Intracellular communication via ubiquitin (Ub) signaling impacts all aspects of eukaryotic cell biology and regulates pathways critical to human development and viability. Aberrations or defects in Ub-signaling can result in numerous debilitating diseases including neurodegenerative diseases, infections, and cancer. Despite remarkable progress over the decades, we still have only a rudimentary understanding of the molecular factors and networks of interactions that govern the assembly of the proteins required for regulated Ub transfer and signaling. The ability to intervene in diseases related to Ub-signaling requires a thorough understanding of these pathways at the molecular level. The basic scheme for Ub modification involves the concerted activities and interactions of several different proteins. This proposal focuses on expanding our understanding of a central player in Ub-transfer reactions, the class of enzymes known as Ub-Conjugating Enzymes or E2s. Once thought simply to shuttle Ub to the site of modification, emerging evidence suggests that E2s can play a pivotal role in substrate recognition, determining the nature of Ub modification of a target protein, and even interacting with and influencing the activities of proteins outside the traditional Ub-transfer pathway. There are ~40 E2s in the human genome and most are thought to be directly involved in Ub transfer. Very little functional information is available for the majority of these E2s. The Research Plan outlined in this proposal seeks to substantially expand our understanding of E2 function. Using various biochemical approaches, NMR spectroscopy, crystallography, and mass spectrometry, this project seeks to develop a molecular understanding of the factors that govern 1) the intrinsic activity of E2~Ub conjugates toward particular residues, 2) E2~Ub recognition of substrates, and 3) and regulatory interactions of E2~Ub conjugates that regulate proteins outside the main Ub-transfer pathway. We have adapted and developed new tools with which to identify proteins selectively modified by particular E2~Ub conjugates. We make use of a new "in coli" expression system that can reconstruct Ub-transfer pathways in E. coli. This system allows us to generate particular E2~Ub conjugates and investigate their activity in cells without complications from competing Ub- transfer reactions. The new knowledge we seek to obtain will have a significant impact our understanding of human E2 structure and function and greatly accelerate biological research involving ubiquitylation and ubiquitin signaling.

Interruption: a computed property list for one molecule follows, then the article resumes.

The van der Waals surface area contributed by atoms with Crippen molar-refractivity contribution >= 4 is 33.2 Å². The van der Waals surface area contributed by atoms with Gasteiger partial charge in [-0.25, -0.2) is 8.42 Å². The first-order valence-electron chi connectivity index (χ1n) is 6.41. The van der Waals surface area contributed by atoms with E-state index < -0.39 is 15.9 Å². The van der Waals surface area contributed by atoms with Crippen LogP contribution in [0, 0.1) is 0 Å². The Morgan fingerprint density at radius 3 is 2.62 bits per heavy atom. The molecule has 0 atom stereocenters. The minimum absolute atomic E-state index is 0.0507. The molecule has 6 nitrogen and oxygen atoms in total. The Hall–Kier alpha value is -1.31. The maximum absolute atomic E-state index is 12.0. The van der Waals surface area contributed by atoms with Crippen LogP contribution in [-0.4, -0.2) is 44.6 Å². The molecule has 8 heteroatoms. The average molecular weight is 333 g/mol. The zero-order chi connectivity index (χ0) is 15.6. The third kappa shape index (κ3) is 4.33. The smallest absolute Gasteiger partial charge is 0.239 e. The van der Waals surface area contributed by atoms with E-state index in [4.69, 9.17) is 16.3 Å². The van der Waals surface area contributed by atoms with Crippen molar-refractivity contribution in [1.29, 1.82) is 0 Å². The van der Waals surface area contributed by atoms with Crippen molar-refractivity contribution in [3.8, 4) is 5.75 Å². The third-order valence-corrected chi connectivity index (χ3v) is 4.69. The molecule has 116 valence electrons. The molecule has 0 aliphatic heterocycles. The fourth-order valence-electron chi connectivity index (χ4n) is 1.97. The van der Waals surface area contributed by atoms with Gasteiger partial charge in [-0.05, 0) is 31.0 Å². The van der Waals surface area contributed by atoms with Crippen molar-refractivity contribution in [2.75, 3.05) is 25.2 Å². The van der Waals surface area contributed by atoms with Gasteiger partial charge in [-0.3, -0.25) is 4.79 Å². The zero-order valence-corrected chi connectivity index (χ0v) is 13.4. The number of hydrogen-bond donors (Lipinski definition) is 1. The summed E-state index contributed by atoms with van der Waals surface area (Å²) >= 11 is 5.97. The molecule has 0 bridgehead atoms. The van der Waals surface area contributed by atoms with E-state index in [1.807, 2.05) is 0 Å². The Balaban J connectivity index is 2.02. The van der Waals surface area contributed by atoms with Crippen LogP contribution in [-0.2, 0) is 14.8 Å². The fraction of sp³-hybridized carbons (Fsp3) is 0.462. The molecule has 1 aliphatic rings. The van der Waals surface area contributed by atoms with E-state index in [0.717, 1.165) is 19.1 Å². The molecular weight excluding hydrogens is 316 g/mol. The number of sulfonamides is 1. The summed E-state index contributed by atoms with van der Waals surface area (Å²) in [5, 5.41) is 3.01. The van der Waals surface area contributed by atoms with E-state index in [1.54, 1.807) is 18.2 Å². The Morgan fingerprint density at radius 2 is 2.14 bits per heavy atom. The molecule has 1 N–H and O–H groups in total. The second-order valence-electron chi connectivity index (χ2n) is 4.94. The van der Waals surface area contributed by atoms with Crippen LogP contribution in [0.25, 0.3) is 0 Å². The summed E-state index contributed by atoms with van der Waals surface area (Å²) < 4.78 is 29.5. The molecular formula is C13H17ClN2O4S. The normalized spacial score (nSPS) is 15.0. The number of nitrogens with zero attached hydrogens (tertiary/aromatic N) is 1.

Public Health Relevance

Ubiquitin (Ub) signaling regulates pathways critical to human viability and defects or aberrations in Ub- signaling can result in numerous debilitating diseases including neurodegenerative diseases, bacterial and viral infections, and cancer. As a consequence, Ub signaling pathways are currently the focus of intense investigations as potential targets for intervention and treatment of disease. By focusing on the enzymes known as Ub-conjugating enzymes, or E2s, this study seeks to understand the networks of protein interactions that govern the assembly of the proteins required for Ub transfer and signaling. Despite their importance, very little information is available for most human E2s, the proteins they target, or the pathways in which they function. This project takes a unique perspective to understand at the molecular level how E2s function to transfer Ub and to identify human proteins targeted by select E2s. The new knowledge will greatly facilitate the ability of researchers to identify, test, manipulate, and target specific ubiquitylation events in a cell, provide insight into how bacterial pathogens can hijack Ub pathways, and will have a significant impact our understanding of human E2 structure and function to further accelerate biological research involving Ub signaling.

National Institute of Health (NIH)
National Institute of General Medical Sciences (NIGMS)
Research Project (R01)
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Membrane Biology and Protein Processing (MBPP)
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Gerratana, Barbara
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University of Washington
Schools of Medicine
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